A women’s world hockey championship has been wiped out by disease for a second time, with host Canada the loser of this year’s tournament.
The International Ice Hockey Federation cancelled the 10-country tournament scheduled for March 31 to April 10 in Halifax and Truro, N.S., because of concerns over the spread of the new coronavirus.
“We’re all pretty devastated. We’ve been so excited to have this opportunity to play on home soil in front of the crowd in Halifax that we knew was going to be so engaging and so loud,” said Canadian defenceman Renata Fast, who pointed out that the cancellation comes after the Canadian Women’s Hockey League folded and the Professional Women’s Hockey Player Association walked out on the National Women’s Hockey League, essentially suspending professional women’s hockey in North America.
“This year’s been tough with no leagues, and that doesn’t help the situation. It was probably the biggest moment we were going to have for women’s hockey this year. We’re all pretty devastated,” said Fast. “We understand that health and safety comes first but it is tough to know that everything we’ve put into this year to grow as a team and the decisions that were made to move forward with the team.”
The 2003 women’s championship in Beijing was called off because of the Severe acute respiratory syndrome (SARS) outbreak in China.
The IIHF has assured Canada that the 2021 women’s championship will be held in Nova Scotia even though Russia was scheduled to host it next year, Hockey Canada president Scott Smith said in a conference call.
When the Japanese women’s team requested early arrival in Canada to avoid a possible quarantine in their own country, Hockey Canada sought guidance from Nova Scotia’s health authority and asked for an official position on the tournament.
“Hockey Canada received a letter from the Nova Scotia health authority recommending the event not be held at this scheduled time,” Smith said.
“They’re the authority on health in Nova Scotia and we took their direction.”
That information was forwarded to the IIHF, which made a decision Saturday to call off the tournament.
“It is with great regret that we must take this action,” IIHF president Rene Fasel said Saturday in a statement. “Nevertheless, the decision has been made due to safety concerns for the well-being of players, officials, and spectators.”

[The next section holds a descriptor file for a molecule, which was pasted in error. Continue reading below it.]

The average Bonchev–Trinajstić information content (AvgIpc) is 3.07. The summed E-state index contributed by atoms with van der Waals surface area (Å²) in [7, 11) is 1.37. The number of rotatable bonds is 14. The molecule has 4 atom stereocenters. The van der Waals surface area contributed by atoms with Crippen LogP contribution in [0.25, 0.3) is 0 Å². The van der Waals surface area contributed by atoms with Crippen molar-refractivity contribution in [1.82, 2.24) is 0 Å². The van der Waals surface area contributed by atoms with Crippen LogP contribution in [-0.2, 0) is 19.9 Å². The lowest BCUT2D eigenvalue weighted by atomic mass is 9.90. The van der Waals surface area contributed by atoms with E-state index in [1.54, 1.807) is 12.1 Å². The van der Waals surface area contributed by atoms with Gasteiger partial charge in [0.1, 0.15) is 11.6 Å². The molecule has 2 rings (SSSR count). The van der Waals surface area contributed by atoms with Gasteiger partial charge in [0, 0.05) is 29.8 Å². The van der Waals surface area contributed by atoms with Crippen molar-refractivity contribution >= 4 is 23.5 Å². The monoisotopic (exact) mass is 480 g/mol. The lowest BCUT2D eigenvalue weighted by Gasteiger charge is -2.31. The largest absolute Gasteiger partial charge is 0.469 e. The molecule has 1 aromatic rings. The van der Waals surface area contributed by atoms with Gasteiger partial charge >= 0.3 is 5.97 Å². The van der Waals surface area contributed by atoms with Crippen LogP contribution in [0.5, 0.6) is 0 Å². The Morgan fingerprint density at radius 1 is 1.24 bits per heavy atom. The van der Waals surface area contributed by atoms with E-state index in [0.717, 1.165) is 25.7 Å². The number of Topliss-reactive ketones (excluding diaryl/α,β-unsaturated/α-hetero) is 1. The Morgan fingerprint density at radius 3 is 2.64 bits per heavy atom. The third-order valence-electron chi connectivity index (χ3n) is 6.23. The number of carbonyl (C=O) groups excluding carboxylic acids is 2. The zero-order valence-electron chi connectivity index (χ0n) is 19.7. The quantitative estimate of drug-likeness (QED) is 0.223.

“Through those discussions it was very clear the IIHF would have the ultimate decision,” Hockey Canada chief executive officer Tom Renney said.
“Based on the information the province of Nova Scotia had, and their desire to have the IIHF postpone the event, we can only concur with the IIHF that it was the right thing to do.”
Canadian players were told Saturday they would not play for a world championship gold medal on home ice this year.
The loss of the year’s marquee event in international women’s hockey is yet another blow for the top female hockey players in the world.
The Canadian Women’s Hockey League folded last year after 12 seasons. November’s Four Nations Cup in Sweden was called off due to a dispute between the Swedish federation and its national women’s team.
More than 200 players formed the Professional Women’s Hockey Association in the wake of the CWHL’s collapse. They refuse to compete in the five-team NWHL because they don’t feel its financially sustainable.
“Not taking anything away from the severity of the situation, but it’s kind of a ‘kick us while we’re down’ situation,” said Canadian forward Sarah Nurse. ”Last year at the world championships, we found that our league (the CWHL) was folding. Then the Four Nations Cup (in Sweden) was cancelled.
“It can’t really go down any more for us. There’s no way but up for us.”
The PWHPA is playing showcase tournaments and exhibition games this winter in a “Dream Gap Tour” to drum up fan and corporate support for a league the players envision. Nurse addressed media at Saturday’s PWHPA exhibition in Tempe, Ariz.
Hockey Canada’s director of female hockey teams said Canada’s world championship roster will be announced to acknowledge the hard work the women did to make the team.
“To be one of 23 is something we need to recognize,” Gina Kingsbury said.
The escalating outbreak of COVID-19 has wreaked havoc with numerous sporting events across Europe and Asia with games being cancelled or played without spectators.
The women’s world curling championship, slated to start next weekend in Prince George, B.C., and world figure skating championships, scheduled for March 16-22 in Montreal, still had the green light as of Saturday.
Halifax was the host city of the 2004 women’s world championship a year after its cancellation due to SARS.
Tickets already sold for 2020 will be honoured at next year’s tournament, according to Hockey Canada.
“Public health comes first,” Halifax Mayor Mike Savage said Saturday.
“It’s going to be a great disappointment to people. But I don’t quarrel with the decision.
“It’s a shame for organizers. It’s a shame for the fans. It’s a shame for the volunteers and for the players.”
Fasel said the status of other upcoming international hockey tournaments — which will involve Canadian teams — will be determined in the coming month, starting with the under-18 men’s championships April 16-26 in Michigan.
Fasel said a decision regarding that tournament likely will be made within 10 days.
The IIHF will wait until mid-April to determine whether to proceed with May’s men’s world championships in Switzerland.
The virus has led to the NHL and NBA considering taking precautionary measures. On Friday, the NHL issued a memo to its teams urging players to limit contact with fans.
— With files from Michael MacDonald in Halifax and The Associated Press
Donna Spencer, The Canadian Press